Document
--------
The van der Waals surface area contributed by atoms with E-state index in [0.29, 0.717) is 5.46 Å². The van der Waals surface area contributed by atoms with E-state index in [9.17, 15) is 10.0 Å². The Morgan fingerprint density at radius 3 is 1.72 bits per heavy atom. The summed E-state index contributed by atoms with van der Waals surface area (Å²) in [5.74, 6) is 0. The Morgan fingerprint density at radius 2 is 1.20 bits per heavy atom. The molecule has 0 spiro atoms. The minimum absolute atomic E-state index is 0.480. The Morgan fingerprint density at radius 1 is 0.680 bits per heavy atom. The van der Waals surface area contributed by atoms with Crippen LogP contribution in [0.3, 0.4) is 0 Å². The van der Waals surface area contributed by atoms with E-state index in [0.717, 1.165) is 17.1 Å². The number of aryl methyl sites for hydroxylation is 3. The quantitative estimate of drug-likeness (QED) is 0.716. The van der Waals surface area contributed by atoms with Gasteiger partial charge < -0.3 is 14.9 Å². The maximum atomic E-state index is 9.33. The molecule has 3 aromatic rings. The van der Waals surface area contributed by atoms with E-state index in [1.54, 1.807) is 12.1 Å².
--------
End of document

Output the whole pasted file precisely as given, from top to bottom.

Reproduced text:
The van der Waals surface area contributed by atoms with E-state index in [0.29, 0.717) is 5.46 Å². The van der Waals surface area contributed by atoms with E-state index in [9.17, 15) is 10.0 Å². The Morgan fingerprint density at radius 3 is 1.72 bits per heavy atom. The summed E-state index contributed by atoms with van der Waals surface area (Å²) in [5.74, 6) is 0. The Morgan fingerprint density at radius 2 is 1.20 bits per heavy atom. The molecule has 0 spiro atoms. The minimum absolute atomic E-state index is 0.480. The Morgan fingerprint density at radius 1 is 0.680 bits per heavy atom. The van der Waals surface area contributed by atoms with Crippen LogP contribution in [0.3, 0.4) is 0 Å². The van der Waals surface area contributed by atoms with E-state index in [0.717, 1.165) is 17.1 Å². The number of aryl methyl sites for hydroxylation is 3. The quantitative estimate of drug-likeness (QED) is 0.716. The van der Waals surface area contributed by atoms with Gasteiger partial charge < -0.3 is 14.9 Å². The maximum atomic E-state index is 9.33. The molecule has 3 aromatic rings. The van der Waals surface area contributed by atoms with E-state index in [1.54, 1.807) is 12.1 Å².